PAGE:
- Vladimir: Our Cathedral has been built with contemporary materials. Drywall and gypsum plaster have been used for the interior. I think acrylic paint is the best choice in these conditions. First, I attach a durable synthetic canvas on the location were I will paint the mural. After that, I put two coats of acrylic gesso paste with a putty knife and begin painting after the gesso dries. The finished mural is then covered with two coats of different varnishes, which makes the mural more permanent and washable. The finished mural has a matte and transparent appearance; the resulting mural has no shine on curved surfaces.
With murals I prefer to work directly on the wall because the surrounding interior has a great impact on the color and composition of the mural. Choice of the materials for iconography is always a compromise between what I want and what I can use. I would be glad to paint my murals with traditional fresco but it is very difficult to do on drywalls. Acrylic works pretty good for big size murals, especially with some tricks. I dont believe in existence of Sacral art technologies which only could be used for the iconography. There are no unclean techniques or materials in this world - everything has been created by God and is good to glorify Him. The drawing and the composition plays a leading role in iconography not a media or binder.
- Vladimir: Insofar as I know, the Manuscript of Theofilus is an old document about iconography. It was written by a monk named Rogir Theofilus in the 10th century in Germany. The book describes the ancient approach to the creation of murals and icons, i.e. in his time and in times before. I am using the book myself. By the way, I never saw it in English.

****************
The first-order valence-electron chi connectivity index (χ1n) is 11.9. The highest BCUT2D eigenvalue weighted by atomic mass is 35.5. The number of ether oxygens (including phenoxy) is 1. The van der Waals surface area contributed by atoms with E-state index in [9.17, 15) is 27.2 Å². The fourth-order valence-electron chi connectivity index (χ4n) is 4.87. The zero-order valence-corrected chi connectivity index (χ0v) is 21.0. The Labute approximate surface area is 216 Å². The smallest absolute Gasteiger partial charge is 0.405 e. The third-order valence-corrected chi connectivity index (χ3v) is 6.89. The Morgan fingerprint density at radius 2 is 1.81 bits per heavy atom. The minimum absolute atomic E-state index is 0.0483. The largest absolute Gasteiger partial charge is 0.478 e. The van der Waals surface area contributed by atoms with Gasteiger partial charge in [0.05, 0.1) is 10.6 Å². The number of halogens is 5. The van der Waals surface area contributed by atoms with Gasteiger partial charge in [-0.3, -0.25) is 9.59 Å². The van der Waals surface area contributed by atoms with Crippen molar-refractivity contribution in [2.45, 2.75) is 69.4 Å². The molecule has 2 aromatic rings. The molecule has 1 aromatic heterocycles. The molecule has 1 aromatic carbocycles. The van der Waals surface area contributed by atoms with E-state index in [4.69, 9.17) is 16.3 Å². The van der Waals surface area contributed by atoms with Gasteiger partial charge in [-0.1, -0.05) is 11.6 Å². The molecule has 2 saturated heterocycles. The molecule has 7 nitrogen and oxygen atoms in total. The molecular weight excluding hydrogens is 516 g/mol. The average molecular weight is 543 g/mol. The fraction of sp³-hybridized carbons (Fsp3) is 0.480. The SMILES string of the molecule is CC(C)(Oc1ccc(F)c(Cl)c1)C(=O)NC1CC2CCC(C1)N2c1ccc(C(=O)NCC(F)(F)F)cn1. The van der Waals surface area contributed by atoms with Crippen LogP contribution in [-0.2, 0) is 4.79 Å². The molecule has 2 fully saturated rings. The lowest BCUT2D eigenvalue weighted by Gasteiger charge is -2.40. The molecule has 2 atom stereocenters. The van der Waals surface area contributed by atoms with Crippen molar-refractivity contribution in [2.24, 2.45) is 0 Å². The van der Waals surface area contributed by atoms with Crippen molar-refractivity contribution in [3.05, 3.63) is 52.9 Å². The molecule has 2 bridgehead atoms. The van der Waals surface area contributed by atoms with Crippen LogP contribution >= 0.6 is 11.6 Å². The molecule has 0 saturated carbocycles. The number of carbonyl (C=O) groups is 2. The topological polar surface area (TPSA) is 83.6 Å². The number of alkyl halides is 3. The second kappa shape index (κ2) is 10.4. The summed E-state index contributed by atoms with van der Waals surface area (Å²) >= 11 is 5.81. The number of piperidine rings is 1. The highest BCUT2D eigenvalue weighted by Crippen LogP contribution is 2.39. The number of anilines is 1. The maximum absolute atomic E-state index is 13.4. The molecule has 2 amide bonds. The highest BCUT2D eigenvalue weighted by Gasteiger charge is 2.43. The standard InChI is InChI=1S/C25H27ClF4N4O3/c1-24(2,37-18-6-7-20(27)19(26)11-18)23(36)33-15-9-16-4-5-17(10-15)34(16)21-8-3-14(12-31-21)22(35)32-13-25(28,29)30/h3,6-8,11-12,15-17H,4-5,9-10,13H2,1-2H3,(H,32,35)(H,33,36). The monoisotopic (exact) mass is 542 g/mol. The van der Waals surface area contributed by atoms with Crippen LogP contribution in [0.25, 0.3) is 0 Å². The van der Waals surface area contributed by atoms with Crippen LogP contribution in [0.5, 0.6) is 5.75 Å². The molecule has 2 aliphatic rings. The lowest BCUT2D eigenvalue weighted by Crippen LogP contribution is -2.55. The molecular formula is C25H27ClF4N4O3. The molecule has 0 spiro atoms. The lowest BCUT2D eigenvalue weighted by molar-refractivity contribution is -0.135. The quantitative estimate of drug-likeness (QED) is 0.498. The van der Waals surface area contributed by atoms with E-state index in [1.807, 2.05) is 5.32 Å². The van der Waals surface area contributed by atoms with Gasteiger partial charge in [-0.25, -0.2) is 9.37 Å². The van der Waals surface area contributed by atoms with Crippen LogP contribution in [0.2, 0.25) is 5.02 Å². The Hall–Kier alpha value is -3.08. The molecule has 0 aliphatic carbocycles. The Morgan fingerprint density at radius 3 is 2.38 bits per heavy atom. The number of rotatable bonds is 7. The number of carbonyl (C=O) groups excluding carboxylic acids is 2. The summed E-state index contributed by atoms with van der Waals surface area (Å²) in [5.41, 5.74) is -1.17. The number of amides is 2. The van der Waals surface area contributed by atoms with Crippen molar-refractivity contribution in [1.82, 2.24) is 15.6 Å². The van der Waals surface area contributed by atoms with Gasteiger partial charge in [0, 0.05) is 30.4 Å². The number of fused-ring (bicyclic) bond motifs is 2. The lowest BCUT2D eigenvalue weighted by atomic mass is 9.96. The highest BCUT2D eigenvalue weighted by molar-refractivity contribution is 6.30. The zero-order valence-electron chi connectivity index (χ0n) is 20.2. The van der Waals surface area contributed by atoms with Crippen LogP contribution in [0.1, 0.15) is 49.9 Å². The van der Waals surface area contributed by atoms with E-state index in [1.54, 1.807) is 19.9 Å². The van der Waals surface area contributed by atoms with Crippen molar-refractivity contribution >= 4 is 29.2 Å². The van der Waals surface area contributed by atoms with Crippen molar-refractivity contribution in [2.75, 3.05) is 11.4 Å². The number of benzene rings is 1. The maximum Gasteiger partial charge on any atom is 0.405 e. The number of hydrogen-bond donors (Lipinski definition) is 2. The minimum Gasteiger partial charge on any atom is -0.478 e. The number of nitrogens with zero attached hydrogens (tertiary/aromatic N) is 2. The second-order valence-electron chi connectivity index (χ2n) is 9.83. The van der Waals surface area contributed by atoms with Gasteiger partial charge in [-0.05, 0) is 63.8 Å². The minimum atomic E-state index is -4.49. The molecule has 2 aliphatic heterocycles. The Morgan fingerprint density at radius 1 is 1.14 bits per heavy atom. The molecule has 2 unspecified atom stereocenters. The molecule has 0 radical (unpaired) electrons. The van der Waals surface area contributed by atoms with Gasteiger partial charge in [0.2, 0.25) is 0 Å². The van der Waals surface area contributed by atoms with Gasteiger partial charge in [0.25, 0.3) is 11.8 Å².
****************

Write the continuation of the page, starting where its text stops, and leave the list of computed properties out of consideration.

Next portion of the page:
- Peter: Does the Manuscript of Theophilus also enter into the spiritual aspects of icon painting and the need for a prayerful attitude on the part of the iconographer?
- Peter: Definitely.
- Vladimir: Now that we are talking about books, two works have had a big impact on my way of life as an iconographer: the Manuscript of Theophilus we were discussing, and a short article written in 1976 by Adolph Ovchinnicov. I found both of them many years ago in the library of Archimandrite Zinon (in Pskov, Russia). Essentially, these two works opened up for me a new horizon in icon painting. They also provided the answers to important questions.
Not even iconographers like Archimandrite Zinon or Photios Kontoglou received direct (and complete) instructions from their predecessors. And even now we need to face the fact that iconography must be revived from the inside out. The one and only possible way to succeed is to do the same as the Early Church did hundreds of years ago. For the Church this means that it will need to base itself on the proper theology and on the best ancient samples. For the Iconographer, as an individual, it requires to be submerged in Church life. And for Iconography as an art it means that proper (living) iconography is possible only when and where the Church is alive.
In practical terms, back in the nineties [as a result of the termination of genuine living iconography] almost every iconographer in Russia and in Ukraine used to copy the works of Andrei Rublev. It's all they could do. Nobody remembered the centuries-old icon painting manuscripts. If they did, they were nowhere to be found. The only manual I could find was the Manuscript of Dionisius from Furna, which gave an explanation of only one method, commonly known as the Sankir method.